GERMANTOWN/MILWAUKEE (WITI) -- The U.S. Supreme Court made history on Wednesday, June 26th, with two major legal victories that reshape civil rights and the family unit in the nation. In a 5-4 decision, the Supreme Court ruled the federal DOMA (Defense of Marriage Act) is unconstitutional -- extending federal benefits to same-sex spouses. In a separate case, the court declined to decide the Proposition 8 ban on gay marriage in California, effectively allowing gay marriage in that state.
There are now 13 states that allow gay marriage.
The Supreme Court on Wednesday did not say gay marriage is a constitutional right, so the rulings leave state bans, like the one in Wisconsin, in place.
Pat Brown and Dennis Kohler of Germantown say Wednesday's rulings do a lot for equality in this nation.
"Growing up, I always felt second class. My government isn't going to treat me as a second class citizen anymore. Every human being has an inherent dignity and worth, and my federal government said I am worthy of dignity and respect. Our relationship is worth dignity and respect," Brown said.
Brown and Kohler have three children, and their home is just like any other -- except the Father's Day card includes two dads.
"(Our kids) have two loving parents. That's the most important thing," Kohler said.
The couple's 13-year relationship is recognized by their family and friends, but not by their government.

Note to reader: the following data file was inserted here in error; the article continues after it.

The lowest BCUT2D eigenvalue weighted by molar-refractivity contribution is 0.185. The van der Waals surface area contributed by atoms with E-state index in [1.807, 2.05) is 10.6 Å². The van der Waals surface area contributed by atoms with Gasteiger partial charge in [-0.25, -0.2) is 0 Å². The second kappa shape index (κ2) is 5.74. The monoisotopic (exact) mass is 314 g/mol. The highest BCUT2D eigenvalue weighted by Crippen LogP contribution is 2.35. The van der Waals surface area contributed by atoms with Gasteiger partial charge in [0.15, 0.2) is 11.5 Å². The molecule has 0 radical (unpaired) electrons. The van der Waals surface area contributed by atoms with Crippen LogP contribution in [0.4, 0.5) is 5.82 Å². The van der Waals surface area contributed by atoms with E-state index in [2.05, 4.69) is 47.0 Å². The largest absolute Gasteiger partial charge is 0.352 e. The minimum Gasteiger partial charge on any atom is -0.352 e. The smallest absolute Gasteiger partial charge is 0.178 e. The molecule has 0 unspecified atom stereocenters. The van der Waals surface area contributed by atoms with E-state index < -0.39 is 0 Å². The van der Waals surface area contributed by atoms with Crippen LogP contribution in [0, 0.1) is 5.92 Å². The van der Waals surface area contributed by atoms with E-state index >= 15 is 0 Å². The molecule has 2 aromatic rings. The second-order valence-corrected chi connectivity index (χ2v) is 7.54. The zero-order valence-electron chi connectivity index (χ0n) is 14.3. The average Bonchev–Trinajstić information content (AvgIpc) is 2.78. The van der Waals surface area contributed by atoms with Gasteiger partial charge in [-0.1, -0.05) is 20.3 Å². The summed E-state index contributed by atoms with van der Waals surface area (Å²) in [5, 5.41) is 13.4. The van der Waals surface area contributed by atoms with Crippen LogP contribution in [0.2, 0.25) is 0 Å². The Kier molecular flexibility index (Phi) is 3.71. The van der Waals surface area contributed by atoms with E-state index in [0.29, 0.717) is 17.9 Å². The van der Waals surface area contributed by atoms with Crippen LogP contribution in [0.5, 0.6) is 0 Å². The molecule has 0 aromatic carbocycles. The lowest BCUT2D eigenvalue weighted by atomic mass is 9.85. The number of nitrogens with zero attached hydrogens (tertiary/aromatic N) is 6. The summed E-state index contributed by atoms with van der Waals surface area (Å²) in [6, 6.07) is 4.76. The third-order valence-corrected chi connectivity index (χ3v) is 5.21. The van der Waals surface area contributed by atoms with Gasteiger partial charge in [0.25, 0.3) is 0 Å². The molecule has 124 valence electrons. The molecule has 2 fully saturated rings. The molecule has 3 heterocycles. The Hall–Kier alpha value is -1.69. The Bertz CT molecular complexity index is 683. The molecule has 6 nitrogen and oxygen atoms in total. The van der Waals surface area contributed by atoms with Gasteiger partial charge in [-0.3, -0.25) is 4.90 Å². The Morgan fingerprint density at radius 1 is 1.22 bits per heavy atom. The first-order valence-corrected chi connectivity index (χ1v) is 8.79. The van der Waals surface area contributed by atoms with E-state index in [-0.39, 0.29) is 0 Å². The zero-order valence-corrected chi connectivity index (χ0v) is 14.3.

Because same-sex marriage is not legal in the state of Wisconsin -- a marriage between Brown and Kohler wouldn't be recognized on the federal level. Only those marriages that occur in states in which same-sex marriage is legal would be recognized.
However, the couple says it's about the bigger picture.
"I think it's huge. I'm so excited. I got chills when I heard the results," Kohler said.
In Milwaukee, Kristin Burrmann and Nicole Majinski celebrated the rulings on Wednesday.
Last fall, the couple had a commitment ceremony at Miller Park. The couple says they are thrilled to know after four years of being together, there is now a chance they might have legal standing.
"It's huge. It was difficult knowing it wasn't recognized," Burrmann said.
"We're one step closer to getting there," Majinski said.
In Washington, D.C., outside the Supreme Court, same-sex marriage opponents vowed to continue the fight on religious grounds.
Milwaukee Archbishop Jerome Listecki called it: "A sad day for the sacrament of marriage."
Wisconsin's same-sex marriage ban remains in place, and with the Supreme Court ruling on Wednesday, some of Wisconsin's same-sex couples have questions.
"How do we find out if Dennis and I can go to Iowa and get married and then come back and file joint taxes?" Brown asked.
For those in Wisconsin, the Supreme Court's decision Wednesday likely won't change their lives that much -- at least not yet, as Wisconsin remains one of 30 that still defines marriage as the union of one man and one woman.